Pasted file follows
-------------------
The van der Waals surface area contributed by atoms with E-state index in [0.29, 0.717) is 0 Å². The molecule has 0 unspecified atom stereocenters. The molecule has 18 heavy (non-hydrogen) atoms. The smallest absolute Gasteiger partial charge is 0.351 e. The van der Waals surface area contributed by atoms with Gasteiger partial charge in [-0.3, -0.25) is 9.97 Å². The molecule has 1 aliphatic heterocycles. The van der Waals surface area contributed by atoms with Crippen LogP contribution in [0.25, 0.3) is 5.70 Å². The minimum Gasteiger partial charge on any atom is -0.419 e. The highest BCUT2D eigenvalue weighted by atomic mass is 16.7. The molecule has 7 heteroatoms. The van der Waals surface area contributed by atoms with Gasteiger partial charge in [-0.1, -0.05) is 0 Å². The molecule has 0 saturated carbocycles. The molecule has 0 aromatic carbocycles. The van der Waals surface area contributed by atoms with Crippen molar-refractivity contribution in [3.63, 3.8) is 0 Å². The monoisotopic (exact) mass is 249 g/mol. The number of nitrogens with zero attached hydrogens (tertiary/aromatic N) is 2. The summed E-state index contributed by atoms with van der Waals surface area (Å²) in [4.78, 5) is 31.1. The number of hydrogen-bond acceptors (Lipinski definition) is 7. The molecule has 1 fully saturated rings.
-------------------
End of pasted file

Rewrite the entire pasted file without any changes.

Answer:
The van der Waals surface area contributed by atoms with E-state index in [0.29, 0.717) is 0 Å². The molecule has 0 unspecified atom stereocenters. The molecule has 18 heavy (non-hydrogen) atoms. The smallest absolute Gasteiger partial charge is 0.351 e. The van der Waals surface area contributed by atoms with Gasteiger partial charge in [-0.3, -0.25) is 9.97 Å². The molecule has 1 aliphatic heterocycles. The van der Waals surface area contributed by atoms with Crippen LogP contribution in [0.25, 0.3) is 5.70 Å². The minimum Gasteiger partial charge on any atom is -0.419 e. The highest BCUT2D eigenvalue weighted by atomic mass is 16.7. The molecule has 7 heteroatoms. The van der Waals surface area contributed by atoms with Gasteiger partial charge in [-0.1, -0.05) is 0 Å². The molecule has 0 saturated carbocycles. The molecule has 0 aromatic carbocycles. The van der Waals surface area contributed by atoms with Crippen molar-refractivity contribution in [3.63, 3.8) is 0 Å². The monoisotopic (exact) mass is 249 g/mol. The number of nitrogens with zero attached hydrogens (tertiary/aromatic N) is 2. The summed E-state index contributed by atoms with van der Waals surface area (Å²) in [4.78, 5) is 31.1. The number of hydrogen-bond acceptors (Lipinski definition) is 7. The molecule has 1 fully saturated rings.